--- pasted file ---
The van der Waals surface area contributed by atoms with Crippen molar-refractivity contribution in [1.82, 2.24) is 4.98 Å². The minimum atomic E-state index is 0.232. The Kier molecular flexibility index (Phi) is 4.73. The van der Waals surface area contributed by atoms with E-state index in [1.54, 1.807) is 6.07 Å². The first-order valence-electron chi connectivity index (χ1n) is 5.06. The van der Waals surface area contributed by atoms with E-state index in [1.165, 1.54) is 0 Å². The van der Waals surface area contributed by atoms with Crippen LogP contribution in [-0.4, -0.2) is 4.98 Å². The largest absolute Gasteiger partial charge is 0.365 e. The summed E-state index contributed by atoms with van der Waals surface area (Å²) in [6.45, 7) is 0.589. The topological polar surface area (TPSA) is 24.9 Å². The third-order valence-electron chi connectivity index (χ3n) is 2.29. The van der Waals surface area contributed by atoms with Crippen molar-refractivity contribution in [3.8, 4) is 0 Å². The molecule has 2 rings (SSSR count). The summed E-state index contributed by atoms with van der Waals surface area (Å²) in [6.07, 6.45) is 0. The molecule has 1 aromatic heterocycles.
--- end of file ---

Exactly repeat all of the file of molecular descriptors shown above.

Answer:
The van der Waals surface area contributed by atoms with Crippen molar-refractivity contribution in [1.82, 2.24) is 4.98 Å². The minimum atomic E-state index is 0.232. The Kier molecular flexibility index (Phi) is 4.73. The van der Waals surface area contributed by atoms with E-state index in [1.54, 1.807) is 6.07 Å². The first-order valence-electron chi connectivity index (χ1n) is 5.06. The van der Waals surface area contributed by atoms with E-state index in [1.165, 1.54) is 0 Å². The van der Waals surface area contributed by atoms with Crippen LogP contribution in [-0.4, -0.2) is 4.98 Å². The largest absolute Gasteiger partial charge is 0.365 e. The summed E-state index contributed by atoms with van der Waals surface area (Å²) in [6.45, 7) is 0.589. The topological polar surface area (TPSA) is 24.9 Å². The third-order valence-electron chi connectivity index (χ3n) is 2.29. The van der Waals surface area contributed by atoms with Crippen molar-refractivity contribution in [3.8, 4) is 0 Å². The molecule has 2 rings (SSSR count). The summed E-state index contributed by atoms with van der Waals surface area (Å²) in [6.07, 6.45) is 0. The molecule has 1 aromatic heterocycles.